The UK’s major banks recorded a rise in core profits of 45% in 2012 – to a combined sum of £31.5 billion – only to see that increase wiped out by a mixture of regulatory fines, customer redress provisions and the accounting consequences of improved creditworthiness, which left statutory profits down 40% on the previous year at £11.7 billion.
This £20 billion hit was made up of PPI costs of £7.4 billion, up from £5.7 billion in 2011, other fines and penalties from regulators and redress provisions of £4.7 billion, and a £12.8 billion accounting hit for losses caused by the revaluation of ‘own debt’, reflecting the credit markets’ more positive view on bank issuers and interest rate movements.
KPMG’s Bank Performance Benchmarking Report’s analysis of the performance of the big five banks – Barclays, HSBC, Lloyds Banking Group, RBS and Standard Chartered – concludes that the improvement in core performance from the banks is due to two main factors: better credit performance and stronger investment banking results.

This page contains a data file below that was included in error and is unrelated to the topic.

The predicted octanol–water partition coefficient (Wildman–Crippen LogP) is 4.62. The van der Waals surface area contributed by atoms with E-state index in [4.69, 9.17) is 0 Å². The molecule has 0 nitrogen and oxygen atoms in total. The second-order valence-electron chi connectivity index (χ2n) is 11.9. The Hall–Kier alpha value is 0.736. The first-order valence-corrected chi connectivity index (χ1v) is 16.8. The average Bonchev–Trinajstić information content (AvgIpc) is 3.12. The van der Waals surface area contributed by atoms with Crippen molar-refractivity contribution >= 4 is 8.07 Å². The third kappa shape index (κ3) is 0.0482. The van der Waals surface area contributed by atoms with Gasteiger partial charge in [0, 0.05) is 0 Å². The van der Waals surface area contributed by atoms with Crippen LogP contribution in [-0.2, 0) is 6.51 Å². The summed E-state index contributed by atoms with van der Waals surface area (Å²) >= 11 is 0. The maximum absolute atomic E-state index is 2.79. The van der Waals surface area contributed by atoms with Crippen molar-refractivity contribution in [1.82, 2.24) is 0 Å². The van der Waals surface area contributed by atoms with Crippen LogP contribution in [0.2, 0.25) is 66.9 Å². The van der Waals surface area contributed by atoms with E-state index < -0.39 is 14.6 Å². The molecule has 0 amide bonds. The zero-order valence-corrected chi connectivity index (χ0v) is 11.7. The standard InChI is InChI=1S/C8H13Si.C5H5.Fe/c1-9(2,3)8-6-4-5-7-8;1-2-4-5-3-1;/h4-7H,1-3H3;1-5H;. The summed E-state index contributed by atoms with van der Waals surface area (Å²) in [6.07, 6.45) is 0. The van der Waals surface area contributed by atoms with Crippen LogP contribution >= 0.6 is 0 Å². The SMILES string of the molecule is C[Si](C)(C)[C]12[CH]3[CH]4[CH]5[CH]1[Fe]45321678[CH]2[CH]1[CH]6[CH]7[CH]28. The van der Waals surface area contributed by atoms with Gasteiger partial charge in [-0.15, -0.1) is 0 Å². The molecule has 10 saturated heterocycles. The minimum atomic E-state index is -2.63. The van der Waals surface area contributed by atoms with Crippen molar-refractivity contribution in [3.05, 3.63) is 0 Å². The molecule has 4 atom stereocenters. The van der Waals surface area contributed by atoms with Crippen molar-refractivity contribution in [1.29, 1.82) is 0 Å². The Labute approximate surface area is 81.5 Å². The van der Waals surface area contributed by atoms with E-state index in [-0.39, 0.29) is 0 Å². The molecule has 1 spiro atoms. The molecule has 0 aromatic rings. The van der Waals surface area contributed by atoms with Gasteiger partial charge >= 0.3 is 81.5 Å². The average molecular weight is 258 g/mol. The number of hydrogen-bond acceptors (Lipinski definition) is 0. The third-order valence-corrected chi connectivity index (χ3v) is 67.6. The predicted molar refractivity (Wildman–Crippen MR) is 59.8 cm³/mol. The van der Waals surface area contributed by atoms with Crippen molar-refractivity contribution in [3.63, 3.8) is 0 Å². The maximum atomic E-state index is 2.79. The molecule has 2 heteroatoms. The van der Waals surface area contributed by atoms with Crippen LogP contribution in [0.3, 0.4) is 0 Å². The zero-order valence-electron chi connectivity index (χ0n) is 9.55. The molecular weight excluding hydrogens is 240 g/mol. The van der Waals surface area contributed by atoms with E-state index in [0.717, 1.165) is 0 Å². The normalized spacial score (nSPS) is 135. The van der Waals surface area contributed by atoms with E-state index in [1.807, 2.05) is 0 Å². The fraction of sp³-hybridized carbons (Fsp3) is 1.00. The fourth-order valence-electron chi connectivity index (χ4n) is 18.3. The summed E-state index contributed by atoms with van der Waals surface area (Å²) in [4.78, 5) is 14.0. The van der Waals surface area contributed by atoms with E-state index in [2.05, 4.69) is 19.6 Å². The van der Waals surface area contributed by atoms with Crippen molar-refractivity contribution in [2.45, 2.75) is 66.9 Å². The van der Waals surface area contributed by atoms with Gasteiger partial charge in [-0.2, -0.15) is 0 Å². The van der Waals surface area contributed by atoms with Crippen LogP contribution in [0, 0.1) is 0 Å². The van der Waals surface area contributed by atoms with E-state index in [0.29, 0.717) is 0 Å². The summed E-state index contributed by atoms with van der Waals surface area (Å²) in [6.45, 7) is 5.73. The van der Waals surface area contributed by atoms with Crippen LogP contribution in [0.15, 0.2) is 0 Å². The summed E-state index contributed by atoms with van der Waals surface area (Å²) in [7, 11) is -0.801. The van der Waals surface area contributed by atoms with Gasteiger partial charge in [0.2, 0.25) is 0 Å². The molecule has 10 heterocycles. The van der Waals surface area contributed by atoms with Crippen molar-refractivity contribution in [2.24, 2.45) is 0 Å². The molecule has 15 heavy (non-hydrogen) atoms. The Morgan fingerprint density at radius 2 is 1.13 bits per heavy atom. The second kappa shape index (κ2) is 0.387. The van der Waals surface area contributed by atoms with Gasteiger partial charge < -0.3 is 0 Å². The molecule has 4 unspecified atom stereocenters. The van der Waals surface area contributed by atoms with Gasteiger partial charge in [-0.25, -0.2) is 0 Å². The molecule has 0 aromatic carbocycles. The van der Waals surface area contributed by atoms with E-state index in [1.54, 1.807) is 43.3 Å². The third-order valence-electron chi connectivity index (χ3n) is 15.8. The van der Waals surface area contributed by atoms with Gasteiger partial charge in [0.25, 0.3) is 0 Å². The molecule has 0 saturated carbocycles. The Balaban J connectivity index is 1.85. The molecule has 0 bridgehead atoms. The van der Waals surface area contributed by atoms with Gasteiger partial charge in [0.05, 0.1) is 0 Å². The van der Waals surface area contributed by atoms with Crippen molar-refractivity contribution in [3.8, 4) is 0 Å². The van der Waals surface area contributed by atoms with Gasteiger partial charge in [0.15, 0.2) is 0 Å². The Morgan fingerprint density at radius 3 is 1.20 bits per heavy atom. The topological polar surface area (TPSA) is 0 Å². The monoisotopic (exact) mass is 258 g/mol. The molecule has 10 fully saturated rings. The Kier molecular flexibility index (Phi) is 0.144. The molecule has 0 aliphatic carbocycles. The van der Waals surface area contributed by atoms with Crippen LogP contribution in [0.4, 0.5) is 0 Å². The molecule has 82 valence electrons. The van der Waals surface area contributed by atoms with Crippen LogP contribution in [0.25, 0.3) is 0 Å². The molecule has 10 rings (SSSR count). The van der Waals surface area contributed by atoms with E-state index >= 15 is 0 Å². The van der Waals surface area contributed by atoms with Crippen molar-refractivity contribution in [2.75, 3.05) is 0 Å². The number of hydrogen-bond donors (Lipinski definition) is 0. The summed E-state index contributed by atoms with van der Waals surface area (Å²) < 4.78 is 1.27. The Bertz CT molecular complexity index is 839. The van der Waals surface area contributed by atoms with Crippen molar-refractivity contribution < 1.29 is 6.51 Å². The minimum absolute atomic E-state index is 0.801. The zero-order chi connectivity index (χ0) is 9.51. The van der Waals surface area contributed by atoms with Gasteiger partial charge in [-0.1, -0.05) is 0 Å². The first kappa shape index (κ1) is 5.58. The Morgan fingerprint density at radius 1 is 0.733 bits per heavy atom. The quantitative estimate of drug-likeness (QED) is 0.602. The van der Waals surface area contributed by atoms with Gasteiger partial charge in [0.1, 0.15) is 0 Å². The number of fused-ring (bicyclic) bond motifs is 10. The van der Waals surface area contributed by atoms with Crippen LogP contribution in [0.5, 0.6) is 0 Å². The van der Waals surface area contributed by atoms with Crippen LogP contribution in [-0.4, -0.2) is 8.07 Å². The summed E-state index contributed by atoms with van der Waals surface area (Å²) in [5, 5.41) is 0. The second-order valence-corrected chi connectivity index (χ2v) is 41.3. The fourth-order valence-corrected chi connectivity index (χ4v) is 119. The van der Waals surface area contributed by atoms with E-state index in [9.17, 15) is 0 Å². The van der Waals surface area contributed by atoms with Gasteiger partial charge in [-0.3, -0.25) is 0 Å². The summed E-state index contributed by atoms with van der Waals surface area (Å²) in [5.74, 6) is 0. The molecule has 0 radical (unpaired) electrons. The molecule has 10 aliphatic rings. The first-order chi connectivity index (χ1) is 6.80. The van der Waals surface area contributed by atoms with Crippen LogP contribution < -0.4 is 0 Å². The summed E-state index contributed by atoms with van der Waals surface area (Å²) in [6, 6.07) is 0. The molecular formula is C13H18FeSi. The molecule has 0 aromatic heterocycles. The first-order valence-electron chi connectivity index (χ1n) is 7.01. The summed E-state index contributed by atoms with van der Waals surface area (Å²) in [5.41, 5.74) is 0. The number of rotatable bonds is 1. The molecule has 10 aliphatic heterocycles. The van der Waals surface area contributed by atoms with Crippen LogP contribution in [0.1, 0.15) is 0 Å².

Bill Michael, EMA Head of Financial Services at KPMG, said: “Banks had a better performance year in 2012 but their improved core profits were eaten up by fines and other exceptional items, leaving them down on 2011. In terms of their reputations, 2012 was a dire year. This is why it is so important for them to address cultural and ethical perceptions and issues. Restoring customer trust is critical.”
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